Thursday, May 25, 2017

25 May 2017 -- Ascension Day

Ascension Day  — 25 May 2017

Trinity – 12:15 pm

Acts 1:1-11  |  Psalm 93  |  Ephesians 1:15-23  |  Luke 24:44-53

“And remember, I am with you always, to the end of the age.”  [Matthew 28:20b]

When we think of the Ascension of our Lord Jesus Christ – (I don’t know how often you actually think about the Ascension of Christ, apart from on Ascension Day, but, after all, we do refer to it every time we say the Creed – “He ascended into heaven, and is seated at the right hand of the Father” – and so presumably you do occasionally think about the Ascension of Christ, at least briefly!) – what comes to our minds?  Well, a lot of the time, I suspect, maybe first of all, is this story that St. Luke tells us today.  In fact, Luke tells this story twice.  We hear his second telling in the first reading today, from the first chapter of his second book, that we call the Acts of the Apostles; and then we hear Luke’s first telling, from the 24th chapter of his Gospel.  They are mostly, but not exactly, the same story.

The major difference between them is that the first, Gospel, story, apparently takes place at the end of Sunday, the Day of the Resurrection.  (A very very long day, if you actually set a clock running on the events in Chapter 24!)  The second story, at the beginning of Acts, takes place 40 days later.  (“40 days” is always a symbolic number in the Scriptures, whatever the chronological reality behind it may be.)  I hope you are not distressed by this discrepancy.  You should not be.  Unimaginative literalism is an illegitimate child of the Enlightenment, not of the Christian tradition itself.  St. Luke was, or at least was functioning as, a Hellenistic historian, and in the Greco-Roman world historians understood their task as to explicate the meaning of events, at least their understanding of the meaning of events, not to provide a CNN transcript.  This is true of all of them – Herodotus, Thucydides, Tacitus, Suetonius, all that crowd – including the first-century Jewish historian Josephus.  On a spectrum of historical writers we would put them somewhere between Doris Kearns Goodwin [Team of Rivals, a history of Abraham Lincoln, presidency] and Hilary Mantel [Wolf Hall, a historical novel about Thomas Cromwell and Henry VIII].  Probably closer to Ms. Mantel.  But I digress.

There are a number of references in the New Testament, direct and indirect, to the ascension of the risen Christ into heaven, where he reigns – as for instance in the Epistle from Ephesians today.  But St. Luke is the only one who provides a narrative, a story.  This suggests to me that the narrative is not the essence of the reality of the Ascension, despite the fact that this narrative so readily captures our imagination, which is probably why Luke uses it.  Luke likes to tell stories.  (We get most of our favorite parables through Luke.)  And after all, this narrative gives us “Toes.”  (Ah, you don’t remember.  Just as well.)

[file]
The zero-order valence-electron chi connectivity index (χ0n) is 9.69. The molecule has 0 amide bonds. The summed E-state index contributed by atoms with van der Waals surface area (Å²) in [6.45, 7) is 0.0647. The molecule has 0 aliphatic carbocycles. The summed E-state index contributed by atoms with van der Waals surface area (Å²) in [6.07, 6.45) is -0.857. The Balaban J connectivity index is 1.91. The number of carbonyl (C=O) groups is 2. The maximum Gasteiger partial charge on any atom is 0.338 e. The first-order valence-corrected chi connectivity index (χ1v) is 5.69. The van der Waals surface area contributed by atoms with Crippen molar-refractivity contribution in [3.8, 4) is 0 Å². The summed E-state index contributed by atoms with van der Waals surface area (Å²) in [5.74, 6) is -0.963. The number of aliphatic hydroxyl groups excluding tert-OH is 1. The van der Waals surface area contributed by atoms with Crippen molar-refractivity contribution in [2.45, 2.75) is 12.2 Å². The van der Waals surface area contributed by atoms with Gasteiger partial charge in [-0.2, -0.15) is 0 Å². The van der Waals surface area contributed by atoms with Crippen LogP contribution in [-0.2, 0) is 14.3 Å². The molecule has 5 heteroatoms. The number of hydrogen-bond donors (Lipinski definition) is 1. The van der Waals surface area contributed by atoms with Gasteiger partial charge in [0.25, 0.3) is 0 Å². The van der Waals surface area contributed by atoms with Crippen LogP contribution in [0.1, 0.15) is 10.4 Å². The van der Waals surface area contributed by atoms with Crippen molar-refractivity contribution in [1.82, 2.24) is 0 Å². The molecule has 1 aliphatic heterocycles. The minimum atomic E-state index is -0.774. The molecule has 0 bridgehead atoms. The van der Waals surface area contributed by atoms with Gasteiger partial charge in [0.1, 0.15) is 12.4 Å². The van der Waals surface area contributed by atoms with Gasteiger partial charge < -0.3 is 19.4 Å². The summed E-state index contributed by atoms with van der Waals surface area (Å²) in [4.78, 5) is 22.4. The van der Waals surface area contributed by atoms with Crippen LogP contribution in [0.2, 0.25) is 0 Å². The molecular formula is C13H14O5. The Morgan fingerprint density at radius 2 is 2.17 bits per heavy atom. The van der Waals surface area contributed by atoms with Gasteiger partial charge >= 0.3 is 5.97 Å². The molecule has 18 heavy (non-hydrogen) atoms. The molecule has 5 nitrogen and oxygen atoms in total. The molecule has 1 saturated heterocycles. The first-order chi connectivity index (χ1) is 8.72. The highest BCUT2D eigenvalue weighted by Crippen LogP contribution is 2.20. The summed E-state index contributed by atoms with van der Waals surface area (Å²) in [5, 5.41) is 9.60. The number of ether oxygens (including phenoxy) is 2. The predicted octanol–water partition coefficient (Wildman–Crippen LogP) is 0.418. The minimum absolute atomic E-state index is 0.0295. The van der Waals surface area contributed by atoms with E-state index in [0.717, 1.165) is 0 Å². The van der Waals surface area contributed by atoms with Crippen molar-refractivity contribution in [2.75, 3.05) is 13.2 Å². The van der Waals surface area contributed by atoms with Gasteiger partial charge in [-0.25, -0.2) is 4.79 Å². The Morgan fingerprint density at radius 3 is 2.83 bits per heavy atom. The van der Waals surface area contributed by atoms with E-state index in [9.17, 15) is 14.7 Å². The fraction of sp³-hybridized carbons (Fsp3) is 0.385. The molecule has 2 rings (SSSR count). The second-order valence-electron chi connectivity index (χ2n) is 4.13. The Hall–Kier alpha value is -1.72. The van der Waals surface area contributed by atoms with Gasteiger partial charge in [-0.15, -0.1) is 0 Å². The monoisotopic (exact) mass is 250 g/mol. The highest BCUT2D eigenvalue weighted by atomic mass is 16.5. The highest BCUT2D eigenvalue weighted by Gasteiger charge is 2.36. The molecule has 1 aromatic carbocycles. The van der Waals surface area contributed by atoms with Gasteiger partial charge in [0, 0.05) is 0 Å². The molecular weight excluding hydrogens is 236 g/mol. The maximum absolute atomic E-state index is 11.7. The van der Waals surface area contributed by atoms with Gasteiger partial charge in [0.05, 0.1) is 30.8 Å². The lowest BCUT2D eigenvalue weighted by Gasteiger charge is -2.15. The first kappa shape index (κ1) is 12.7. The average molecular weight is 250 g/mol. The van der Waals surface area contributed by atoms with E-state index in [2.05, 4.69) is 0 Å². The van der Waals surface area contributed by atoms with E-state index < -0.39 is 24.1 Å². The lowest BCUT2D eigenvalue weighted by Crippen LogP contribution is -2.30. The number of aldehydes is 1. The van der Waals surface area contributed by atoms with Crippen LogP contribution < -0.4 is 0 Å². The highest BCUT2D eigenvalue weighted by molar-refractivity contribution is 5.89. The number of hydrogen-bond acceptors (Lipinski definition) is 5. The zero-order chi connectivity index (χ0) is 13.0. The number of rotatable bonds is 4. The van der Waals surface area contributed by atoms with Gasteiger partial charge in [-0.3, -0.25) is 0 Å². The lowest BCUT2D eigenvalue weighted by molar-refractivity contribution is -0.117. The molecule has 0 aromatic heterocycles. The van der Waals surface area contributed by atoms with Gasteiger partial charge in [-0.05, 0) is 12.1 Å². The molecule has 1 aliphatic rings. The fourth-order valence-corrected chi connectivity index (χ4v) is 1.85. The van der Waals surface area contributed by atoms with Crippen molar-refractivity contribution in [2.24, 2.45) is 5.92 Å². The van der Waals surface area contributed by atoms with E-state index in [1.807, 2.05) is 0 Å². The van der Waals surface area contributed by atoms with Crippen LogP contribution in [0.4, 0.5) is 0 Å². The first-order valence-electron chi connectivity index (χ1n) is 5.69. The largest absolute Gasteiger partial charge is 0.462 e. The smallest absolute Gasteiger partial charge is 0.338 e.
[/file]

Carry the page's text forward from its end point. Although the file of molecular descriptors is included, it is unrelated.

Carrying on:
The problem with the narrative is that it seems often to imply, although I don’t think this is what St. Luke intends, that now Jesus is gone.  Yes, Jesus will come again, but as it turns out, his coming again is not any time soon (at least not so far!), although some Christian sects have spent a lot of time sitting around waiting for him, and other sects have wasted an immense amount of energy trying to decipher from misinterpreted Scriptural passages just when that coming is going to happen.  But the bottom line of all this is that we operate on the assumption that Jesus is not here.  And that is absolutely not what we celebrate on Ascension Day.

“But isn’t Jesus in heaven?”  Yes!

“And so he’s not here.”  No!

That raises the question of the relationship of earth to heaven, which is another homily, or another lecture series, or another book, for another time.  And still another question for another time is what we mean when we profess our faith that Jesus “will come again in glory to judge the living and the dead.”

The important thing, I think, and the bottom line for today, is that Jesus is not somewhere else.  And certainly not long ago and far away, in first-century Judea or wherever.  Heaven is not somewhere else.  Heaven is here.  Jesus is here.  St. Matthew concludes his Gospel by telling it right:  “And remember, I am with you always, to the end of the age.”